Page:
Former head of security at FIFA Chris Eaton has flagged the changing nature of illegal gambling as a major threat to sporting integrity.Eaton left FIFA in May 2012 to take up a post with the International Centre for Sport Security, an organisation which aims to promote cooperation between sporting bodies, governments and other agencies with combating illegal gambling and match-fixing.
Speaking on Monday at the third annual Securing Sport conference in Doha, Eaton highlighted how evolving technology has had a major impact on facilitating the involvement of organised crime in match-fixing.
"What's really happened is over the last 10 years gambling has changed enormously worldwide," he said.
"You've now got international gambling taking place, particularly in southeast Asia, but with the gamblers coming from round the world using the internet, SMS and other forms of communication to bet on games anywhere in the world, any time in the world.
"There are massive amounts of money involved. And of course organised crime thinks this is fantastic and they're finding ways to manipulate sport to commit betting fraud."
John Stevens, the chairman of the ICSS advisory board, detailed the threat match-fixing poses to the popularity of sport world-wide.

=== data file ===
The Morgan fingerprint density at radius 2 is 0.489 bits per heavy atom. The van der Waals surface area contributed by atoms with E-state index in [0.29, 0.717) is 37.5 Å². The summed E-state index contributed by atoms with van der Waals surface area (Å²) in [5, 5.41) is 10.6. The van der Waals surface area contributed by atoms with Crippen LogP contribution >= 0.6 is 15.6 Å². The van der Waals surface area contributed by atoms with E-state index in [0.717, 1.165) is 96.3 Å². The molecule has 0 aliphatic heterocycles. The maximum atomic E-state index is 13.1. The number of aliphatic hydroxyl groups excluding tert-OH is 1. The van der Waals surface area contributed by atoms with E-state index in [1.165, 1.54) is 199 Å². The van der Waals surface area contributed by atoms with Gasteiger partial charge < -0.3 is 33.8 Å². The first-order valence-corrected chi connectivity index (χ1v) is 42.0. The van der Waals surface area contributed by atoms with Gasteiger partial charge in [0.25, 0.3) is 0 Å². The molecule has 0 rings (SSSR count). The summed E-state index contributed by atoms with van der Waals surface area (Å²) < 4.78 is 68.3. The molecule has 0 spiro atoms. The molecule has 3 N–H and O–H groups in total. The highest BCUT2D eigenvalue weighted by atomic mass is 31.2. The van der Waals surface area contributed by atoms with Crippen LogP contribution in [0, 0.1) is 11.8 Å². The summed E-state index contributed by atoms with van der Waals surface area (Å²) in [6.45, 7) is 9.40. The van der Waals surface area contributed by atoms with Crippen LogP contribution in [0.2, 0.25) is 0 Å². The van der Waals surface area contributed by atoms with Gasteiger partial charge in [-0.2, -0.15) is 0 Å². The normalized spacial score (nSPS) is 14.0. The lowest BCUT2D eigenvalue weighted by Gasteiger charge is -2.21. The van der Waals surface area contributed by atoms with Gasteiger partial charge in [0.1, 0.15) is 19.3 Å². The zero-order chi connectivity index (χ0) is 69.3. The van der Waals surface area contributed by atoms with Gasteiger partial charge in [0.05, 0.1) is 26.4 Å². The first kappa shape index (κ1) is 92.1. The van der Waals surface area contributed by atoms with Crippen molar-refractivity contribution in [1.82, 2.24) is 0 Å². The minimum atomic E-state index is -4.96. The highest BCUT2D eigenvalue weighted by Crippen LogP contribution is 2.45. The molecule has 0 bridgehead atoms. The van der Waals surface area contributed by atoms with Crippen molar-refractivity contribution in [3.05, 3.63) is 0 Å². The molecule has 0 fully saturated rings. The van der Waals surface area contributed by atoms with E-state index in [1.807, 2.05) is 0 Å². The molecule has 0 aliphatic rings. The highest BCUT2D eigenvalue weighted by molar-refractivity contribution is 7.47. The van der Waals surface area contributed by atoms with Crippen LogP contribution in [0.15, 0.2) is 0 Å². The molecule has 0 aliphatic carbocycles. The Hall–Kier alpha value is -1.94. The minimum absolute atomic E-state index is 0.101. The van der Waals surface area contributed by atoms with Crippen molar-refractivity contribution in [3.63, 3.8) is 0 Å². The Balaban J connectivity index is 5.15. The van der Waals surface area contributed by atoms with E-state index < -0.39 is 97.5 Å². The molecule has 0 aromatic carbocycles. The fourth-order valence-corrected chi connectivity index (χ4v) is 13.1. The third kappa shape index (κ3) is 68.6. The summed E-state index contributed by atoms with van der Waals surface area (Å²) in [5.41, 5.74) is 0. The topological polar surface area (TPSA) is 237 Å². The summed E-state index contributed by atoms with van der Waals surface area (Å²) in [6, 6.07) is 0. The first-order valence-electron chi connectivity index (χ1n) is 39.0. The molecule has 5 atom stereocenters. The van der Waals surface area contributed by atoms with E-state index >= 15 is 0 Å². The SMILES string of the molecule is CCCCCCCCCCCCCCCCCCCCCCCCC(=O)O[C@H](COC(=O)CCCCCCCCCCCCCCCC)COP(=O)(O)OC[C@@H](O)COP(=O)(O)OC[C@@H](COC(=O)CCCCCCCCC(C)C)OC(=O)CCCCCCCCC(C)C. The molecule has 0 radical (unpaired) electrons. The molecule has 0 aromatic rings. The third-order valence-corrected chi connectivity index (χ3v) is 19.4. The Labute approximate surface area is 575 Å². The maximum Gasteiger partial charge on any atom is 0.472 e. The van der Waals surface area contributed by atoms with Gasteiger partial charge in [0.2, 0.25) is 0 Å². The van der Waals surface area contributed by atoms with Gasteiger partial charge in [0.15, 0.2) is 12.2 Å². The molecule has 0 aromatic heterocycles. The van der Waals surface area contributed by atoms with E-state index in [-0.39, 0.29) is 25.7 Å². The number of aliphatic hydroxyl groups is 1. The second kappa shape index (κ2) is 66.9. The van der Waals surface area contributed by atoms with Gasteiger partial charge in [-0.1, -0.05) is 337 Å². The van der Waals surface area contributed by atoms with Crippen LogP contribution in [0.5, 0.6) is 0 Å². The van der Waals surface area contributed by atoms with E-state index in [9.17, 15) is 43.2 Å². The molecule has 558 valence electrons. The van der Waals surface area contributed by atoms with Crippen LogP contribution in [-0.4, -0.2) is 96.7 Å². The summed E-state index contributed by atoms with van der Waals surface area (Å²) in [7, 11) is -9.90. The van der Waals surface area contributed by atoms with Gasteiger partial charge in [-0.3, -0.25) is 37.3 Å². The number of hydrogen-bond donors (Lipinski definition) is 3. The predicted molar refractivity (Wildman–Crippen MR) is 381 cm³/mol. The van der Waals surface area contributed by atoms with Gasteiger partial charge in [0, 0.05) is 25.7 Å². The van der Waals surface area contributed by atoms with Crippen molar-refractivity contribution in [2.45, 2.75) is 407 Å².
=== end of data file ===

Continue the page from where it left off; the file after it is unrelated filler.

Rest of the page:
"The danger for sport if you're having rigged sport and rigged results is that the public will actually tire of that," he said.
"Also, sponsors do not want to get involved in corruption, obviously. So these issues are driving some of the way forward. It will take time, and that time will produce results.
"But what we need to do is have an aiming point of having safe and uncorrupted sport. It's essential."
Match-fixing is not the only subject under discussion at Securing Sport, with the conference also addressing the issue of doping.
Former Olympic rower Denis Oswald, now a member of the International Olympic Committee, believes the doping scandals which have rocked cycling can act as a cautionary tale.
"I'm pretty much convinced that what has happened in cycling will push other sports to be more careful," he said.
"Cycling is a specific problem as they had a culture of doping, although the federation has been doing a lot in recent years to fight it. But the problem has been much more difficult there than in other sports."
"We can never get rid of doping completely because, like in life, there are always people who cheat. The goal is to reduce those cases as much as we can and make them exceptional rather than usual."